Jane Sooby's picture

Researchers Develop Organic Disease Controls for Strawberry Growers

Fungi love strawberries for the same reasons humans do: they are sweet, juicy and delicious fruits. Verticillium wilt fungus is particularly fond of strawberries, and a persistent threat to California’s $2.6 billion strawberry industry. But a team of Organic Farming Research Foundation (OFRF) research partners at the University of California Santa Cruz (UCSC) have developed an effective, organic system for fighting this soil-borne threat.

Karen Adler's picture

Seeds and Breeds - Where it All Begins

It’s hard to comprehend the magnitude of the loss of agricultural biodiversity that has taken place over the past 60 years. The recently released Proceedings of Summit on Seeds and Breeds for the 21st Century Agriculture, cites estimates of 50 percent. One half of the biodiversity that human life has depended on for more than 10,000 years, gone in less than one century.

Maria Gaura's picture

Researcher Enlists Honeybees as “Flying Doctors” Against Crop Disease

Strawberry fields in Finland are plagued by grey mold, a fungus that quickly transforms scarlet berries into shaggy grey blobs, wrecking 20 percent of the country’s annual crop, on average.

But Finland’s organic fruit farmers have a swarm of new allies in the battle against grey mold. Dr. Heikki Hokkanen, a researcher at the University of Helsinki, has enlisted bees to carry biological treatments from flower to flower, warding off disease as they pollinate.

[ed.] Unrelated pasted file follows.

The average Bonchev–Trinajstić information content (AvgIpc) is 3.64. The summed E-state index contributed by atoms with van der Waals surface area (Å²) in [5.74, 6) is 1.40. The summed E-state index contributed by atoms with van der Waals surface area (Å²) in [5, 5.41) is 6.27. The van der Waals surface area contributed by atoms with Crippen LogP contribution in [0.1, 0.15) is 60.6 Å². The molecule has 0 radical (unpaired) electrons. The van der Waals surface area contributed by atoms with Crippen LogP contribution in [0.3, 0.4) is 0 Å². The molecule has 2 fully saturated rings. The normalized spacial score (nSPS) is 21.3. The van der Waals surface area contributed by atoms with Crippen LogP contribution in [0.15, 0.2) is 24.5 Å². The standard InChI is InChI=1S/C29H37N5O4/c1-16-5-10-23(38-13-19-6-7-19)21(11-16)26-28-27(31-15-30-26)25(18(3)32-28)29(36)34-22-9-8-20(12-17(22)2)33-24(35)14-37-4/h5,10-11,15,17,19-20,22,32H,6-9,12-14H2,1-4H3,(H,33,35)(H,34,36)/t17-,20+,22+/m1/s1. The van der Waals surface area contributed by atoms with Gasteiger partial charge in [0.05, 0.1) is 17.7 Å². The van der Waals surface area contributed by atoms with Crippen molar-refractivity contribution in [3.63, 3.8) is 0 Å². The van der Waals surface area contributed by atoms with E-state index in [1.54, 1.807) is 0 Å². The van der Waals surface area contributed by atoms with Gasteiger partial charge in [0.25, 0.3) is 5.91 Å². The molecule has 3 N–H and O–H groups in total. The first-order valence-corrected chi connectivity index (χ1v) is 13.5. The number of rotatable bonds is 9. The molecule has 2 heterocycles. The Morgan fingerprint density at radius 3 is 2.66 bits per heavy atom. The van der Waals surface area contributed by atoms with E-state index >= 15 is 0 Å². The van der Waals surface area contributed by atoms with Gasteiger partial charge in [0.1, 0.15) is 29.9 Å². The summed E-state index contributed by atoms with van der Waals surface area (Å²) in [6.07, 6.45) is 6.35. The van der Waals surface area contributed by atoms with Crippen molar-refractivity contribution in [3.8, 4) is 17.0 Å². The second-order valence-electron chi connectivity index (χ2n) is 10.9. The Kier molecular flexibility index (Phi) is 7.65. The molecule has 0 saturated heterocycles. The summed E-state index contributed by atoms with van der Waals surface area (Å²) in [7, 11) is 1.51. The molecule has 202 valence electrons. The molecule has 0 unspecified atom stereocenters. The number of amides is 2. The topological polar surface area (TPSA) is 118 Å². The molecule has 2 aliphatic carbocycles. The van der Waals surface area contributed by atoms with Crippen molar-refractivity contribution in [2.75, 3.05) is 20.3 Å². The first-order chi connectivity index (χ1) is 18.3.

“Bees have body hairs that pollen sticks to, so it gets carried from flower to flower,” said Hokkanen. “They can also carry treatments such as microbes or fungi, providing dual ecosystem services for healthier organic crops.”

Hokkanen has studied the use of bees in fighting crop diseases at farms in Finland, Italy and Estonia. He presented his research at the international Innovations in Organic Food Systems for Sustainable Production and Enhanced Ecosystems Services conference held in Long Beach, CA, Nov. 1-2.

The biological agent used to fight grey mold in berries is a naturally-occurring soil fungus, gliocladium catenulatum. G. catenulatum works by harmlessly colonizing the strawberry flower, and preventing the grey mold from taking hold.

Celebrity Chefs Reunite for OFRF 25th Anniversary Luncheon at Expo West

Chef Donna Prizgintas, who presided over OFRF’s very first Annual Luncheon at the Natural Products Expo West trade show in 1998, is re-uniting with longtime colleague du cuisine Chris Blobaum to help celebrate our Foundation’s 25th anniversary year.

This year’s luncheon, the 18th we have celebrated at Expo West, takes place March 5th 2015, outdoors on the sunny Grand Plaza of the Anaheim Convention Center.

Chef Donna, a 15-year volunteer for OFRF, will be flying in from her home in Ames, Iowa, where she co-hosts the DonnaLonna Kitchen cooking show on public radio, and creates sumptuous all-organic menus for special events. Chef Chris, a nationally-known executive chef who has volunteered in the Expo West kitchen for about 14 years, will be making the trip from Atlanta, where he currently runs ten restaurants in five upscale hotels.

Karen Adler's picture

More Broccoli, Please!

Organic broccoli is in high demand these days, and a recent market survey by the Carolina Farm Stewardship Association revealed that broccoli tops the list of organic produce items that are in short supply in the Southeast. Broccoli can be produced most anywhere in the spring and fall, but summer production is limited to cooler growing areas. As it turns out, Western North Carolina provides this type of climate due to its Appalachian Mountain terrain. Researcher Jeanine Davis and her team of farmer and research collaborators will soon be starting Phase II of a three-year OFRF/Seed Matters-funded project, Participatory Screening of Broccoli Varieties for Summer Production in Organic Systems in Western North Carolina, which will feature on-farm trials.